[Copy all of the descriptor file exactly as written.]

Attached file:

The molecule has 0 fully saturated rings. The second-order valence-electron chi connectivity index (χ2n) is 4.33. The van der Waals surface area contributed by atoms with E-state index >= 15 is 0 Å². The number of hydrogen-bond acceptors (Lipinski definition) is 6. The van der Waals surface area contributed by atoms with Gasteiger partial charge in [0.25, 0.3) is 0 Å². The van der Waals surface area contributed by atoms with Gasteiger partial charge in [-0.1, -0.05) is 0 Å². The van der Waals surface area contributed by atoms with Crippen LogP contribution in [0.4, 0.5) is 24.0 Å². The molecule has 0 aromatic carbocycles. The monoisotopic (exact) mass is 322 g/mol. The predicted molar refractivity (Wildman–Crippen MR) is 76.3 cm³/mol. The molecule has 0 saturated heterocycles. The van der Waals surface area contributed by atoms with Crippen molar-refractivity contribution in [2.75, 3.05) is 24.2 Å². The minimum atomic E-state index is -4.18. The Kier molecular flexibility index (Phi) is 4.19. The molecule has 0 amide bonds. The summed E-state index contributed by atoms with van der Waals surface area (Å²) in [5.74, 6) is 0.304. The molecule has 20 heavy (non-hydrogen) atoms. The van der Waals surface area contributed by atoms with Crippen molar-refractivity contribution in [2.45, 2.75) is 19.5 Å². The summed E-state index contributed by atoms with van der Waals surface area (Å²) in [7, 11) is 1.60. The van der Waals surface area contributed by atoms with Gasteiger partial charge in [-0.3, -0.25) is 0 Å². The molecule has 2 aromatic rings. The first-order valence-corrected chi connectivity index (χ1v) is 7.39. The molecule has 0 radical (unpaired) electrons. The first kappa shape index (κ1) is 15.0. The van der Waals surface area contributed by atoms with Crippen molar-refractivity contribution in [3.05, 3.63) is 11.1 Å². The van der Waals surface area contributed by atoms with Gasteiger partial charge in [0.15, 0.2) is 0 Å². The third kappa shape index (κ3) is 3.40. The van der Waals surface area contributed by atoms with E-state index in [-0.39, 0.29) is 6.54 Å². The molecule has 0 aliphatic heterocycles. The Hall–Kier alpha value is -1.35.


The molecule has 0 fully saturated rings. The second-order valence-electron chi connectivity index (χ2n) is 4.33. The van der Waals surface area contributed by atoms with E-state index >= 15 is 0 Å². The number of hydrogen-bond acceptors (Lipinski definition) is 6. The van der Waals surface area contributed by atoms with Gasteiger partial charge in [0.25, 0.3) is 0 Å². The van der Waals surface area contributed by atoms with Gasteiger partial charge in [-0.1, -0.05) is 0 Å². The van der Waals surface area contributed by atoms with Crippen LogP contribution in [0.4, 0.5) is 24.0 Å². The molecule has 0 aromatic carbocycles. The monoisotopic (exact) mass is 322 g/mol. The predicted molar refractivity (Wildman–Crippen MR) is 76.3 cm³/mol. The molecule has 0 saturated heterocycles. The van der Waals surface area contributed by atoms with Crippen molar-refractivity contribution in [2.75, 3.05) is 24.2 Å². The minimum atomic E-state index is -4.18. The Kier molecular flexibility index (Phi) is 4.19. The molecule has 0 amide bonds. The summed E-state index contributed by atoms with van der Waals surface area (Å²) in [5.74, 6) is 0.304. The molecule has 20 heavy (non-hydrogen) atoms. The van der Waals surface area contributed by atoms with Crippen molar-refractivity contribution in [2.45, 2.75) is 19.5 Å². The summed E-state index contributed by atoms with van der Waals surface area (Å²) in [7, 11) is 1.60. The van der Waals surface area contributed by atoms with Gasteiger partial charge in [-0.3, -0.25) is 0 Å². The molecule has 2 aromatic rings. The first-order valence-corrected chi connectivity index (χ1v) is 7.39. The molecule has 0 radical (unpaired) electrons. The first kappa shape index (κ1) is 15.0. The van der Waals surface area contributed by atoms with Crippen molar-refractivity contribution in [3.05, 3.63) is 11.1 Å². The van der Waals surface area contributed by atoms with Gasteiger partial charge in [0.15, 0.2) is 0 Å². The third kappa shape index (κ3) is 3.40. The van der Waals surface area contributed by atoms with E-state index in [-0.39, 0.29) is 6.54 Å². The molecule has 0 aliphatic heterocycles. The Hall–Kier alpha value is -1.35.